‘FALLING SKIES’ REVIEW: Season One, Episode Five

Review of “Sanctuary: Part I” (01:05)

SPOILER ALERT!

Falling Skies, TNT’s new hit sci-fi series, continues to chug along with above-average episodes. A tell-tale sign that a show will work out in the end is if the characters begin to grow on you. With Falling Skies, the characters definitely fit this category. Every week we find out something more interesting and engaging.

In the inaugural season’s fifth episode, titled “Sanctuary: Part I,” we find Anne ‘Good Doctor’ Glass (Moon Bloodgood) held at gunpoint by a family looking to steal the survivors’ last lot of medicine. It’s a gripping scene that feels realistic. In dire circumstances, people will fight over health care, food, water and shelter. When the going gets tough, writers should never forget the basics.

Captain Weaver (Will Patton) and Tom Mason (Noah Wyle) decide to hunt the family down, realizing that the medicine is too crucial to lose.

Moon Bloodgood in "Falling Skies" from TNT — Photo courtesy of Ken Woroner / TNT

On their way to recapturing the meds, they stumble upon Lt. Terry Clayton (Henry Czerny) of the 7th Mass. Besides helping Weaver and Tom with the medicine bandits, he also relays news that Commander Porter wants all of the children sent to a safe house a few miles away. The skitters are apparently on the move and the 2nd Mass. is vulnerable in its current position.

The survivors under Weaver’s command are still camped out at John F. Kennedy High School (a not-so-subtle reference to the educational undertones in Falling Skies). The parents of the remaining children obviously fight this new directive; one of the odd stipulations by Clayton is that he’ll take the kids to the sanctuary, while the adults stay back and check on the skitters.

The whole episode is built on this rather unrealistic premise that the 2nd Mass. would be duped into sending their children off with a virtual stranger. But still, I enjoyed “Sanctuary: Part I” because it shakes things up. The survivors receive a much-needed change of scenery, and there is a bit of suspense in having a two-parter in the middle of the season.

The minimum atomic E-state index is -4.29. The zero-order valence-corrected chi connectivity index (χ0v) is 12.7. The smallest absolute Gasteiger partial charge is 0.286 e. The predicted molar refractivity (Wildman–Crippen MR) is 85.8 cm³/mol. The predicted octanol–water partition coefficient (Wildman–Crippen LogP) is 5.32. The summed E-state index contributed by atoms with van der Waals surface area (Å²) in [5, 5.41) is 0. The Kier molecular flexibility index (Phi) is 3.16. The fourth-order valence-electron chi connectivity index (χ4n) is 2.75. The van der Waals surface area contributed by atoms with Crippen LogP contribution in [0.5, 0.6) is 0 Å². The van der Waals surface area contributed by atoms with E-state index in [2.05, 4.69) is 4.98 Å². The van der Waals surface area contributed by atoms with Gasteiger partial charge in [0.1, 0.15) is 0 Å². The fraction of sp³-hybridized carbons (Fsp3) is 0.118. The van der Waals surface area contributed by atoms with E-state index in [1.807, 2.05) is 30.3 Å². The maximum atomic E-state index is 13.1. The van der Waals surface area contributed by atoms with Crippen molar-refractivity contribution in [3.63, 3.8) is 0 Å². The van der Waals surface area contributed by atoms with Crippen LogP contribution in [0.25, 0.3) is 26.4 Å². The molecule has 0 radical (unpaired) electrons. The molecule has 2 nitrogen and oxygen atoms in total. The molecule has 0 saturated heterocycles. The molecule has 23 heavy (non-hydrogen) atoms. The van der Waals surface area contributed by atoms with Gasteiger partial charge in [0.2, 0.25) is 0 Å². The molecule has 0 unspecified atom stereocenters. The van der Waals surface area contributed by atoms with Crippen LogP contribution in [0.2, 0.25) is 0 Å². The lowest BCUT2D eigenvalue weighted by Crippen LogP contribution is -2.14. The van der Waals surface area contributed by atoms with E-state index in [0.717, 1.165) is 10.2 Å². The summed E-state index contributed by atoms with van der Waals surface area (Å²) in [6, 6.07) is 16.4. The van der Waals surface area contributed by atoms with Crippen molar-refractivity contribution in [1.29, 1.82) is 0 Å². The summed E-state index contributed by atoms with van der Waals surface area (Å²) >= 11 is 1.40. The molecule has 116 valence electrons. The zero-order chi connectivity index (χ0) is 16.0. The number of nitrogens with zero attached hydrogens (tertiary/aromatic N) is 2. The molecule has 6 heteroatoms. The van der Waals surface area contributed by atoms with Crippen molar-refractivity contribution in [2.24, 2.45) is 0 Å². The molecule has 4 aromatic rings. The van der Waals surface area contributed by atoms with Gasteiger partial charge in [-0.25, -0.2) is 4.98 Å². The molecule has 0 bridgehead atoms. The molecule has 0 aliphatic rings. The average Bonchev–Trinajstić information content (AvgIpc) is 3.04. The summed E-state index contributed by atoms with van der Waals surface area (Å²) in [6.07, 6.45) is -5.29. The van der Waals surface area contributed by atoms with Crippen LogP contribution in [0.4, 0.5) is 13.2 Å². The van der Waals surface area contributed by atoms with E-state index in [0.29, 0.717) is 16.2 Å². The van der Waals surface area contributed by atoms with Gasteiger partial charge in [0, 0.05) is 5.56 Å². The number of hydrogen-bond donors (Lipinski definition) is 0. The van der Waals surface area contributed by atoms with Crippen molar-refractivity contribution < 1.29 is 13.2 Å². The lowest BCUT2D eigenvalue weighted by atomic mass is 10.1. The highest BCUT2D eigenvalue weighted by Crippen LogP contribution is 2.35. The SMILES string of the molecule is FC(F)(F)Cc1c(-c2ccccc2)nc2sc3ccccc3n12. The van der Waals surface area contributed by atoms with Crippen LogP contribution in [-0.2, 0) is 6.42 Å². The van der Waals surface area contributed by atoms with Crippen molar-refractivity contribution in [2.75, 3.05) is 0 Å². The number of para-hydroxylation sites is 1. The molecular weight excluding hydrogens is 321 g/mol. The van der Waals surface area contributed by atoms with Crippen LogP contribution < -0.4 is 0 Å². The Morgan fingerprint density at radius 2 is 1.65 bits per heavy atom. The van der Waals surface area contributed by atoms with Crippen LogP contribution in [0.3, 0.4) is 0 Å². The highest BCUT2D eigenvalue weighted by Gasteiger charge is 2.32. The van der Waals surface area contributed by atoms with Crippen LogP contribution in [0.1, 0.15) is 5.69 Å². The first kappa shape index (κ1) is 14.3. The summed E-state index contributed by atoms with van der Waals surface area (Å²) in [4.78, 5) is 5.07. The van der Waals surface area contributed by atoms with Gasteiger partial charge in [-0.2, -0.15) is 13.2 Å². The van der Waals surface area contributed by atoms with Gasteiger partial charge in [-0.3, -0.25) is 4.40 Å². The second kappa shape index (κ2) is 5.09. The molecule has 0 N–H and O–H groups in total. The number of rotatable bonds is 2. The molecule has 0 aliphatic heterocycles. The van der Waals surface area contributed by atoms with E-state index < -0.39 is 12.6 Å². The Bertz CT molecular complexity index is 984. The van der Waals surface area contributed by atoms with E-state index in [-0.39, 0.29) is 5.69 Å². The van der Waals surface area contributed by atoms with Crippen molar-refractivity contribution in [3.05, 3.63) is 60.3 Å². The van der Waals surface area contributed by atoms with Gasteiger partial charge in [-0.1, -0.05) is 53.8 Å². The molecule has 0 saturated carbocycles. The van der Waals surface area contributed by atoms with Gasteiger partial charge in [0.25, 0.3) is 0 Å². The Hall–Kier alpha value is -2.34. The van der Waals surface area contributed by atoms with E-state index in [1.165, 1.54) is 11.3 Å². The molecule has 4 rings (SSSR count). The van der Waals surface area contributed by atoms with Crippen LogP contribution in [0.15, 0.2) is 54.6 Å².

As the plot unfolds, strange things begin to occur to Ben Mason (Connor Jessup). He’s now unharnessed, but able to do 102 push-ups with ease. He also says that his time with the skitters wasn’t so bad, and that he even misses his captivity.

Jimmy (Dylan Authors), one of the kids around the camp, begins to take on a larger militaristic role when Weaver lets him fight the skitters. Within a few hours of holding his first gun, he sees some action in a school bus with a pesky skitter. The sequence seems to point toward a burgeoning father/son relationship between the little boy and Weaver.

The warlike mentality also spreads to Anne, who decides to take shooting lessons from Margaret (Sarah Carter).

The ultimate decision to send the kids to the sanctuary comes from Tom, who likens the entire situation to the Blitzkrieg in England. Helping seal the deal is the willingness of Hal Mason (Drew Roy) and Mike (Martin Roach) to tag along with Clayton and the kids.

Right before the credits roll, we find out (no surprise here) that Clayton has a few secrets up his sleeve.

Falling Skies needed an episode like “Sanctuary: Part I.” Once the characters and central plot are firmly in place, there needs to be some instigation to put all of the wheels in motion. Separating the children from their parents and introducing a human enemy (other than Colin Cunningham’s John Pope) makes for some much-needed intrigue.

The plot in “Sanctuary: Part I” is fairly unbelievable. Despite the history lesson of the Blitzkrieg, I can’t see Tom giving away Ben so soon. But still, I’ll disregard that quibble, if for no other reason than it sets up an engaging premise for the future.

By John Soltes / Publisher / John@HollywoodSoapbox.com
  • Falling Skies

  • TNT, Sundays at 10 p.m.

  • Created by Robert Rodat

  • Starring Noah Wyle, Moon Bloodgood, Colin Cunningham, Connor Jessup, Maxim Knight, Drew Roy, Will Patton and Dale Dye

  • Rating: ★★★½

  • Click here for more information.

John Soltes

John Soltes is an award-winning journalist. His writing has appeared in The New York Times, Earth Island Journal, The Hollywood Reporter, New Jersey Monthly and at Time.com, among other publications. E-mail him at john@hollywoodsoapbox.com

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